Apparent loss of accuracy, when f(t) $f\left(t\right)$ is small, may not be serious. Crump's method keeps control of relative error so that good approximations to small function values may appear to be very inaccurate. If |f(t)| $|f\left(t\right)|$ is estimated to be less than relerr then this function switches to absolute error estimation. However, when |f(t)| $|f\left(t\right)|$ is slightly larger than relerr the relative error estimates are likely to cause ${\mathbf{ifail}}={\mathbf{6}}$. If this is found inconvenient it can sometimes be avoided by adding k / p $k/p$ to the function F(p) $F\left(p\right)$, which shifts the inverse to k + f(t) $k+f\left(t\right)$.
Loss of accuracy may also occur for highly oscillatory functions.
More serious loss of accuracy can occur if α$\alpha$ is unknown and is incorrectly estimated. See Section [Further Comments].

### Timing

The value of n$n$ is less important in general than the value of nterms. Unless fun is very inexpensive to compute, the timing is proportional to ${\mathbf{na}}×{\mathbf{nterms}}$. For simple problems na = 2 ${\mathbf{na}}=2$ but in difficult problems na may be somewhat larger.

### Precautions

You are referred to the C06 Chapter Introduction for advice on simplifying problems with particular difficulties, e.g., where the inverse is known to be a step function.
The method does not work well for large values of t$t$ when α$\alpha$ is positive. It is advisable, especially if ${\mathbf{ifail}}={\mathbf{3}}$ is obtained, to scale the problem if |α| $|\alpha |$ is much greater than 1.0$1.0$. See the C06 Chapter Introduction.
The range of values of t$t$ specified for a particular call should not be greater than about 10$10$ units. This is because the method uses parameters based on the value t(n) ${\mathbf{t}}\left(n\right)$ and these tend to be less appropriate as t$t$ becomes smaller. However, as the timing of the function is not especially dependent on n$n$, it is usually far more efficient to evaluate the inverse for ranges of t$t$ than to make separate calls to the function for each value of t$t$.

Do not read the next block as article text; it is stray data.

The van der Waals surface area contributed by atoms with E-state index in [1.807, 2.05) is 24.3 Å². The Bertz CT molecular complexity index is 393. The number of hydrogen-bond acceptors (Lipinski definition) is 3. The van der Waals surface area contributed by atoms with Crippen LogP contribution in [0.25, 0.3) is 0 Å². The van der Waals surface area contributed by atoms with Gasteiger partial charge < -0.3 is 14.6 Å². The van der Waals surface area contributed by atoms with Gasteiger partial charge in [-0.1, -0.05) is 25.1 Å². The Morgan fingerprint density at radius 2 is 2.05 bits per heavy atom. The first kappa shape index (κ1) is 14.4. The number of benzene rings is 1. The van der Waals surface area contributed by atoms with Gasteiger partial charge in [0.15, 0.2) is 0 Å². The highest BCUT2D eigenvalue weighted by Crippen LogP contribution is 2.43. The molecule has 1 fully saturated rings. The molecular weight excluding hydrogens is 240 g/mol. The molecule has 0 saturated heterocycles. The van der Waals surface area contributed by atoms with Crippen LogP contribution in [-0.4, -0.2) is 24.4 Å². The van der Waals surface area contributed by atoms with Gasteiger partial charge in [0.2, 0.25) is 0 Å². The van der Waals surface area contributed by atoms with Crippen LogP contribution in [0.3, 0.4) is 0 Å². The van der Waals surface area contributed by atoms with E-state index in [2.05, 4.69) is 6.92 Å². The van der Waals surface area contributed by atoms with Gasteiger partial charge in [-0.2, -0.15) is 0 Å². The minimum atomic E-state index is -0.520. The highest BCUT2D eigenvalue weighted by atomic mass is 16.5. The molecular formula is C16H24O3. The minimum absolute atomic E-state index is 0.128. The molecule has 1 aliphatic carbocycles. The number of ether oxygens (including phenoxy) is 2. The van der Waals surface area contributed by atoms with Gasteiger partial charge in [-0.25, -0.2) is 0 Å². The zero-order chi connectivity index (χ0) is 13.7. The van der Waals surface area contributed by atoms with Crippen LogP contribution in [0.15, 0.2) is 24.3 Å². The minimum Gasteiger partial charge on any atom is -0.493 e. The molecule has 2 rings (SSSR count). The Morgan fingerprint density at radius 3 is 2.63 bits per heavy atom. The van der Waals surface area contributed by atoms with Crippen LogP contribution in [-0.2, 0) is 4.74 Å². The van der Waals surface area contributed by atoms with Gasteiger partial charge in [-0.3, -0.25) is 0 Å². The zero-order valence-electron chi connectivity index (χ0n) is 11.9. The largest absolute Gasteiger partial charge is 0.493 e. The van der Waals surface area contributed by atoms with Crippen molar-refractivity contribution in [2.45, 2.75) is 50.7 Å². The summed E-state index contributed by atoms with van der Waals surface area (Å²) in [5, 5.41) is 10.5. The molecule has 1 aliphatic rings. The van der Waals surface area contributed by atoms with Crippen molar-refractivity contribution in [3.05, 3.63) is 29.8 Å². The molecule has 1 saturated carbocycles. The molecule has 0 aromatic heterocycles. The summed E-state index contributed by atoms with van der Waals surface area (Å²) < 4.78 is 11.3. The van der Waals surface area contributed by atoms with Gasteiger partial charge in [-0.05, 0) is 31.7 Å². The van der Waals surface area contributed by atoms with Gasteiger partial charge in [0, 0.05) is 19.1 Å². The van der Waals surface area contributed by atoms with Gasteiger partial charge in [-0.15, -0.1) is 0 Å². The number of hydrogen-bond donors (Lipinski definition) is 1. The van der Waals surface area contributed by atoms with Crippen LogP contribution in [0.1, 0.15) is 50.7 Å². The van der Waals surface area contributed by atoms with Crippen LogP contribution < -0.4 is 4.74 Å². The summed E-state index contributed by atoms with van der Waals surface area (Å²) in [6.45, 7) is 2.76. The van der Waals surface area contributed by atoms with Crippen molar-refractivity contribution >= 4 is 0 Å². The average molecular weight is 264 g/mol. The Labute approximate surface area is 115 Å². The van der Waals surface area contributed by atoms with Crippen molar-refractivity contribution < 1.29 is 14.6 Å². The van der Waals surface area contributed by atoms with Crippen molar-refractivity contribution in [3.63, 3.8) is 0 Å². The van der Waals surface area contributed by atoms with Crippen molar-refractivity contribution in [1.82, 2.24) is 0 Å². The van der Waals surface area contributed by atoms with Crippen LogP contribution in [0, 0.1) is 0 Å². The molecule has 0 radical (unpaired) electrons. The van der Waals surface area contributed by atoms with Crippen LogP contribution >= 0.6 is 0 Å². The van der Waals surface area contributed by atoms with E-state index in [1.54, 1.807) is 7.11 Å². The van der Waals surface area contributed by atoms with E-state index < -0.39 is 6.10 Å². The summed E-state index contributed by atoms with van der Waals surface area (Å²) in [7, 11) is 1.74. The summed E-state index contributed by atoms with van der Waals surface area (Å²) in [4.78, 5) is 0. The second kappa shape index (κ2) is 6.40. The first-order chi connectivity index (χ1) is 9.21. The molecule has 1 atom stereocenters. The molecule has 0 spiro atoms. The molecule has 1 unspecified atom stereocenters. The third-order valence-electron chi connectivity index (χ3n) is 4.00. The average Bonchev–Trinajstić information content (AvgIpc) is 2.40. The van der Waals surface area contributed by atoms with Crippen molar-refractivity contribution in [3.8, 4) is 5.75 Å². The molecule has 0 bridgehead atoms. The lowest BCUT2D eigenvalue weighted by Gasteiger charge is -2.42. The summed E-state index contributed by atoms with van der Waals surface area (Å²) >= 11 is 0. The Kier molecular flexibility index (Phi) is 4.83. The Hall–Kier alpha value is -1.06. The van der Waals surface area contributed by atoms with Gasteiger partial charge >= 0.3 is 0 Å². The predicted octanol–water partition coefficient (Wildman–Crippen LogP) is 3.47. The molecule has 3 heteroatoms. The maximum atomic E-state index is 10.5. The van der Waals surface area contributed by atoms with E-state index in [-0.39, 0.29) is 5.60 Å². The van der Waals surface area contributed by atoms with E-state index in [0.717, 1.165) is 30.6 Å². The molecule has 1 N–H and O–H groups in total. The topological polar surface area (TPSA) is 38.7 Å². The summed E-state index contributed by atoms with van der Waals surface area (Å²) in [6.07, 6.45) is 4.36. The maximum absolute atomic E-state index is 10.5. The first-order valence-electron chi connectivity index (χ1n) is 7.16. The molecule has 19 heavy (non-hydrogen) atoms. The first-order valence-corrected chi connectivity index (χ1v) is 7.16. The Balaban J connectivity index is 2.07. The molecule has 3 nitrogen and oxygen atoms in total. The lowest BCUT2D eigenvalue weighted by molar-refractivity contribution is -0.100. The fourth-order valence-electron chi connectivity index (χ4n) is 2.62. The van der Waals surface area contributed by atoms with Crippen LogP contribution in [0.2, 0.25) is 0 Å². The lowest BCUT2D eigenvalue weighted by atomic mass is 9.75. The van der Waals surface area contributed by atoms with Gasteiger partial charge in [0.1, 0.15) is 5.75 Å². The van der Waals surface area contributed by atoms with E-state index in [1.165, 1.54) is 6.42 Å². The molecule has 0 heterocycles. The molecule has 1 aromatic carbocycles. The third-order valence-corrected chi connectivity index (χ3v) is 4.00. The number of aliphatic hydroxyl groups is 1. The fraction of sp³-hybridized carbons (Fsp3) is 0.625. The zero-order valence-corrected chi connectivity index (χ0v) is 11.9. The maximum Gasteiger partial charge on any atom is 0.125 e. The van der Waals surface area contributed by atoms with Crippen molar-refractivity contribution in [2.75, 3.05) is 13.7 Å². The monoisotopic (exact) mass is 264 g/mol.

The most important parameter to specify correctly is alphab, an upper bound for α$\alpha$. If, on entry, alphab is sufficiently smaller than α$\alpha$ then completely incorrect results will be obtained with ${\mathbf{ifail}}={\mathbf{0}}$. Unless α$\alpha$ is known theoretically it is strongly advised that you should test any estimated value used. This may be done by specifying a single value of t$t$ (i.e t(n) ${\mathbf{t}}\left(n\right)$, n = 1 $n=1$) with two sets of suitable values of tfac, relerr and mxterm, and examining the resulting values of alow and ahigh. The value of t(1) ${\mathbf{t}}\left(1\right)$ should be chosen very carefully and the following points should be borne in mind:
(i) t(1) ${\mathbf{t}}\left(1\right)$ should be small but not too close to 0.0$0.0$ because of Gibbs' phenomenon (see Section [Accuracy]),
(ii) the larger the value of t(1) ${\mathbf{t}}\left(1\right)$, the smaller the range of values of a$a$ that will be used in the algorithm,
(iii) t(1) ${\mathbf{t}}\left(1\right)$ should ideally not be chosen such that f(t(1)) = 0.0 $f\left({\mathbf{t}}\left(1\right)\right)=0.0$ or a very small value. For suitable problems t(1) ${\mathbf{t}}\left(1\right)$ might be chosen as, say, 0.1$0.1$ or 1.0$1.0$ depending on these factors. The function calculates alow from the formula